“The space program was the biggest excitement in my life,” recalls Boldyrev, who was born and raised in the coal mining city of Novokuznetsk, Siberia.
Awed by an elementary science teacher’s presentation, Boldyrev knew, before entering school at age 7, that he wanted to become a chemist.
“She made such a big impression on me with her experiments – making ‘blood’ suddenly appear, creating explosions,” he says.
The practically minded youngster reasoned that while chemists might not be called upon to pilot rockets, scientists were certain to be included in future space exploration.
“My responsibility was developing rocket fuel,” Boldyrev says.
With his brothers and friends, the young lad spent hours building rockets. The simple vehicles were made of paper, but the fuel required greater thought and effort.
“We built our own apparatus to burn wood for charcoal, added sulfur and mixed nitrate from fertilizer into the fuel,” he says. “Our rockets traveled as high as 100 meters into the air. For us, it was very high.”
While comic books might have been the expected reading matter for one his age, Boldyrev pored over technical reports issued by TASS, the Soviet space agency. He remembers idolizing Soviet cosmonauts, including Yuri Gagarin, the first person to orbit the Earth.
“The advancement of the space program was so fast,” Boldyrev says. “Gagarin traveled into space just four years after Sputnik. When Sputnik was launched, no one knew if a living thing could survive in space. The excitement was enormous.”
Young Boldyrev surmised that humans will soon travel to the Moon, Mars, Venus and beyond. He worried that nothing would be left to explore by the time he reached adulthood.
At age 15, Boldyrev’s academic aptitude propelled him into a high school program for students gifted in math and science in Novosibirsk, Siberia’s largest city – some 300 miles from his parents’ home.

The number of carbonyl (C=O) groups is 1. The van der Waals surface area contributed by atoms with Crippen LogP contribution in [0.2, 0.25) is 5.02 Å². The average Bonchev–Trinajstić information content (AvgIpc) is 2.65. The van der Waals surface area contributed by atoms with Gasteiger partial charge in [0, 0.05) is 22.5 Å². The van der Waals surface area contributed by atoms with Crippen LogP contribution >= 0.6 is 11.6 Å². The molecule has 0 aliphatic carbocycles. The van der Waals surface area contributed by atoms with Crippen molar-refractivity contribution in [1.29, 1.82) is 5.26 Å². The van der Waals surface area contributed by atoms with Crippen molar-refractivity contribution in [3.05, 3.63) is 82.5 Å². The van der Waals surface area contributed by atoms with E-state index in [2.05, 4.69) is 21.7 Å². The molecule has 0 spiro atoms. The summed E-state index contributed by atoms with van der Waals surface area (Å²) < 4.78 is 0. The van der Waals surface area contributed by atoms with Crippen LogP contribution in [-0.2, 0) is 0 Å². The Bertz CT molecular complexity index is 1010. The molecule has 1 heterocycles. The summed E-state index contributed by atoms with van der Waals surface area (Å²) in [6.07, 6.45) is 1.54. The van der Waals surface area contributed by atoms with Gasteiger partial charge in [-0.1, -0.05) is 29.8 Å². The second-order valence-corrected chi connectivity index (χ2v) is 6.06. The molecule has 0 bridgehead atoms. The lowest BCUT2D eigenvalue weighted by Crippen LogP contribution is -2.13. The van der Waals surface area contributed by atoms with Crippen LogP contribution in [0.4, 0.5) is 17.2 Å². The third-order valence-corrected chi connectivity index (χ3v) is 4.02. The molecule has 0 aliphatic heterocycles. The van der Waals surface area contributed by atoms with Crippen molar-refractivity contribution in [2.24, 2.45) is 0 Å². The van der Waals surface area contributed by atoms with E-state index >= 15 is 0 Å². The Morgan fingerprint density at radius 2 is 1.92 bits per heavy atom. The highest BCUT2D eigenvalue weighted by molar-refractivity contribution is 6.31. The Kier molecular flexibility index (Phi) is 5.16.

Boldyrev reveled in the opportunity. “Imagine – a school with 300 kids all crazy about science,” he says. “It was so much fun.”
He subsequently completed undergraduate and graduate studies at Novosibirsk University and earned doctorates from the U.S.S.R Academy of Sciences’ Institute of New Chemical Problems and the Institute of Chemical Physics. Boldyrev taught at the Moscow Physical Technical Institute for nearly 20 years. He traveled to Germany on a research fellowship and was then offered a visiting professorship at the University of Utah. He joined USU’s faculty in 1999.
Boldyrev acknowledges that a key portion of Sputnik’s legacy is the major advances in space exploration. The space race accelerated research and technology in a myriad of fields. “Shuttle flights to the International Space Station are now routine,” he notes.
But even more significant, he says, was Sputnik’s impact on science education.
“It tremendously affected Soviet science education, as well as education in the U.S. and throughout the world,” Boldyrev says.
Even with the current economic turmoil, he says, students in the former Soviet states are benefiting from a robust educational system with roots in those heady beginnings in space exploration. It’s Utah State’s fortune, he says, that a number of those scholars have made their way to USU.
Boldyrev hopes current efforts to reach Mars will again spark youngsters’ interest in math and science and fuel renewed commitment to advanced education.
“Mars missions require a whole new level of thought and technology,” he says.